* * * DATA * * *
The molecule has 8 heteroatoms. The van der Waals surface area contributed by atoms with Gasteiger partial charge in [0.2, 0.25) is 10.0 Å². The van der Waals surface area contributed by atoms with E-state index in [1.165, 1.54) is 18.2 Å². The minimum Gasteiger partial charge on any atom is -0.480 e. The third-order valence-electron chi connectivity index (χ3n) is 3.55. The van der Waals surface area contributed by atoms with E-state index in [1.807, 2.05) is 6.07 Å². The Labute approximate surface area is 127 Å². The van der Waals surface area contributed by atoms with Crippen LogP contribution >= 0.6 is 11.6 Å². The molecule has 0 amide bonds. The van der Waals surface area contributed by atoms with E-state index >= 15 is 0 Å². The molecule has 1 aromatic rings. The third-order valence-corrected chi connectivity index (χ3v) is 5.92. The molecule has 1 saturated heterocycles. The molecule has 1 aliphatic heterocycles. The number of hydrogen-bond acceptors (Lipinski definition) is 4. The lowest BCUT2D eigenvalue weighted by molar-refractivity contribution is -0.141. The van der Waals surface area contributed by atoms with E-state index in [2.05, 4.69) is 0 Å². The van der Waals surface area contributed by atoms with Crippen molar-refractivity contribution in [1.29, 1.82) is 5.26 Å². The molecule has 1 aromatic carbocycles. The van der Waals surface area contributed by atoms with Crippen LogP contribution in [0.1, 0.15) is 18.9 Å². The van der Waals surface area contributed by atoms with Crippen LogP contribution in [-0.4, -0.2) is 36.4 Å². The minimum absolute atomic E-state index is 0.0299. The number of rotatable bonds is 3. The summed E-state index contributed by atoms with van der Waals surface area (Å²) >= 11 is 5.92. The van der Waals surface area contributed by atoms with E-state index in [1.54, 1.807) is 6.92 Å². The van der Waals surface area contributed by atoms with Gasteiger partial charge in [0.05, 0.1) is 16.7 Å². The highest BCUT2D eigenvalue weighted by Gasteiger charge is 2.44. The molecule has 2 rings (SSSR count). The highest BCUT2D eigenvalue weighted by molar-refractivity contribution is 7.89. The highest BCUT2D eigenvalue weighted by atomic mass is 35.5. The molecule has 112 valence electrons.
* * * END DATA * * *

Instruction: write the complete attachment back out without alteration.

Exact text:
The molecule has 8 heteroatoms. The van der Waals surface area contributed by atoms with Gasteiger partial charge in [0.2, 0.25) is 10.0 Å². The van der Waals surface area contributed by atoms with E-state index in [1.165, 1.54) is 18.2 Å². The minimum Gasteiger partial charge on any atom is -0.480 e. The third-order valence-electron chi connectivity index (χ3n) is 3.55. The van der Waals surface area contributed by atoms with E-state index in [1.807, 2.05) is 6.07 Å². The Labute approximate surface area is 127 Å². The van der Waals surface area contributed by atoms with Crippen LogP contribution >= 0.6 is 11.6 Å². The molecule has 0 amide bonds. The van der Waals surface area contributed by atoms with E-state index >= 15 is 0 Å². The molecule has 1 aromatic rings. The third-order valence-corrected chi connectivity index (χ3v) is 5.92. The molecule has 1 saturated heterocycles. The molecule has 1 aliphatic heterocycles. The number of hydrogen-bond acceptors (Lipinski definition) is 4. The lowest BCUT2D eigenvalue weighted by molar-refractivity contribution is -0.141. The van der Waals surface area contributed by atoms with E-state index in [2.05, 4.69) is 0 Å². The van der Waals surface area contributed by atoms with Crippen molar-refractivity contribution in [1.29, 1.82) is 5.26 Å². The molecule has 1 aromatic carbocycles. The van der Waals surface area contributed by atoms with Crippen LogP contribution in [0.1, 0.15) is 18.9 Å². The van der Waals surface area contributed by atoms with Crippen LogP contribution in [-0.4, -0.2) is 36.4 Å². The minimum absolute atomic E-state index is 0.0299. The number of rotatable bonds is 3. The summed E-state index contributed by atoms with van der Waals surface area (Å²) >= 11 is 5.92. The van der Waals surface area contributed by atoms with E-state index in [1.54, 1.807) is 6.92 Å². The van der Waals surface area contributed by atoms with Gasteiger partial charge in [0.05, 0.1) is 16.7 Å². The highest BCUT2D eigenvalue weighted by Gasteiger charge is 2.44. The molecule has 2 rings (SSSR count). The highest BCUT2D eigenvalue weighted by molar-refractivity contribution is 7.89. The highest BCUT2D eigenvalue weighted by atomic mass is 35.5. The molecule has 112 valence electrons.